Gordon Campbell | Parliament TV | Parliament Today | News Video | Crime | Employers | Housing | Immigration | Legal | Local Govt. | Maori | Welfare | Unions | Youth | Search

 


Revised figures show government policies have failed poorest

28 Feb 2014: News from CPAG


Revised figures show government policies have failed poorest

Child Poverty Action Group says new figures from Statistics New Zealand and Treasury show the impact of the global financial crisis has been much more severe for poor children than previously believed.

Child poverty figures for 2010, 2011 and 2012 have been significantly revised upwards. The new figures show 25,000 more children living below the very low 50% (after housing costs) poverty line. CPAG's economics spokesperson, Dr Susan St John says, "This shows the failure of government policies to protect the poorest children during the recession and subsequent sluggish economic recovery."

St John says, "CPAG was puzzled in 2010 that the numbers produced by the Ministry of Social Development did not fully reflect what was reported in the community and what social agencies were saying. It seemed implausible that lower incomes were not to blame for the increased numbers of people seeking help from food-banks and budgeting agencies."

"Working for Families, which the government claims has protected families through the recession, has done no such thing for those families most affected. Parents who lost work in the deep and painful recession are likely to have also lost entitlement to the In Work Tax Credit (at least $60/week) for their children. The revised figures are now corroborating this effect."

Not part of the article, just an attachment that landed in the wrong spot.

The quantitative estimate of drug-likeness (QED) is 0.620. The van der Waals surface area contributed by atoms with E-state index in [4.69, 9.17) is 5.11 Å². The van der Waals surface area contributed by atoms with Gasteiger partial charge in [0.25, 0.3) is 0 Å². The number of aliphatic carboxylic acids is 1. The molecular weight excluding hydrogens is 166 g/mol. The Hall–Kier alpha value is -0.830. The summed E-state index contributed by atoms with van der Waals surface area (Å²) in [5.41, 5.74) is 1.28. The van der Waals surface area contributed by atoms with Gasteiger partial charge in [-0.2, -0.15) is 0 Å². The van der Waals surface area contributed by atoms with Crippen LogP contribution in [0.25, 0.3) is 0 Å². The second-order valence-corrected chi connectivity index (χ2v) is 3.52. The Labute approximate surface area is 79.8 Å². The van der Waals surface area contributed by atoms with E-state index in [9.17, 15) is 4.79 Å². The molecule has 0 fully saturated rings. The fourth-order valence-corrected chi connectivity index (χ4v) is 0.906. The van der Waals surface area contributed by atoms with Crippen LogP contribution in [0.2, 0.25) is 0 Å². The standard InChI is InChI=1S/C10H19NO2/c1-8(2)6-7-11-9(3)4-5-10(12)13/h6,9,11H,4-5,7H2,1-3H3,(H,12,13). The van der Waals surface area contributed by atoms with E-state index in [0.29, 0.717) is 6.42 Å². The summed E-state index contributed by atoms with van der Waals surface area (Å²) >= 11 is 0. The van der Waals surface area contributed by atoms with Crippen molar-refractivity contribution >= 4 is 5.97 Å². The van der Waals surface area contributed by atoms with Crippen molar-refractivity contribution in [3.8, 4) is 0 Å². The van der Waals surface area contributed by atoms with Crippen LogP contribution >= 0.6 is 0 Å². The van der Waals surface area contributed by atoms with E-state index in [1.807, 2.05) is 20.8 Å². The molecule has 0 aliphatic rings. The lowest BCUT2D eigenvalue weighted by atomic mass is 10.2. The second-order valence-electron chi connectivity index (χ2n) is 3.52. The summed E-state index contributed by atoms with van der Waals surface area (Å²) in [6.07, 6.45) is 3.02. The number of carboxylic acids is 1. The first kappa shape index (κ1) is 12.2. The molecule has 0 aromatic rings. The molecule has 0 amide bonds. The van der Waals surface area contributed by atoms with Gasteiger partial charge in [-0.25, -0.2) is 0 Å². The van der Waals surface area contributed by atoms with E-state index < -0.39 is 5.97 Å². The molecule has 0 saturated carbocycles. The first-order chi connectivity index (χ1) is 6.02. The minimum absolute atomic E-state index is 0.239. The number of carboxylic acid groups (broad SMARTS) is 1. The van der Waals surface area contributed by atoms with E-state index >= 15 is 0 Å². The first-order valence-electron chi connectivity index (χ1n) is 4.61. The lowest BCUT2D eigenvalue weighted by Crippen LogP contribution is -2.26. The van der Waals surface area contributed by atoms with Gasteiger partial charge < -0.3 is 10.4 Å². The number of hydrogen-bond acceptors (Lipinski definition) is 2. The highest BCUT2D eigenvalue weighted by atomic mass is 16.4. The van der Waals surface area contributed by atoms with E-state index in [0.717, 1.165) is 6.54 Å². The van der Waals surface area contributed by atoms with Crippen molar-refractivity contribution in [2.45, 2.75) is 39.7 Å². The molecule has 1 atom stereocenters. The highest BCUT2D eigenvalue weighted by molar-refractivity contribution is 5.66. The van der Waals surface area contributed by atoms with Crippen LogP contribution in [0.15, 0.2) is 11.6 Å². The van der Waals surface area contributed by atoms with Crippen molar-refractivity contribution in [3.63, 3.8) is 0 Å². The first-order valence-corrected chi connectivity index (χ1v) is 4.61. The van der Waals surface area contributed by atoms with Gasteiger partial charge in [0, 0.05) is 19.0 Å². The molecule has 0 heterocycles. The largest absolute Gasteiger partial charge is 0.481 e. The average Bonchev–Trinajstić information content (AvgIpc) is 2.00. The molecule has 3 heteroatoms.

In 2013 the Court of Appeal said that the In Work Tax Credit policy discriminated with harmful effect against 230,000 of New Zealand's poorest children in families on benefits. While the Court failed to declare this discrimination unlawful, society needs to confront the harm done to so many children

St John says, "We challenge the government to look again at its own policies that have increased child poverty."

Additional information:

See no poverty, hear no poverty, speak no poverty and count no poverty

by Assoc Prof Susan St John

--ENDS--

© Scoop Media

 
 
 
 
 
Parliament Headlines | Politics Headlines | Regional Headlines

Election Day: Make Sure You're A Part Of It!

Saturday 20 September, is election day, and New Zealanders’ last chance to have a say on who leads the country for the next three years.

“The people and parties we elect tomorrow will be making the decisions that affect us, our families and our communities,” says Robert Peden, Chief Electoral Officer. “It doesn’t get much more important than that, and we need all New Zealanders to use their voice and vote.”

Voting places will be open from 9.00am until 7.00pm on election day. The busiest time at voting places is usually 9.00am - 11.00am.

“Take your EasyVote card with you when you go to vote, as it will make voting faster and easier, and vote close to home if you can. But don’t worry if you forget your card, or didn’t receive one, because as long as you are enrolled to vote, your voice will be heard,” says Mr Peden. More>>

 

Get More From Scoop

 

LATEST HEADLINES

 
 
 
 
 
 
 
 
Politics
Search Scoop  
 
 
Powered by Vodafone
NZ independent news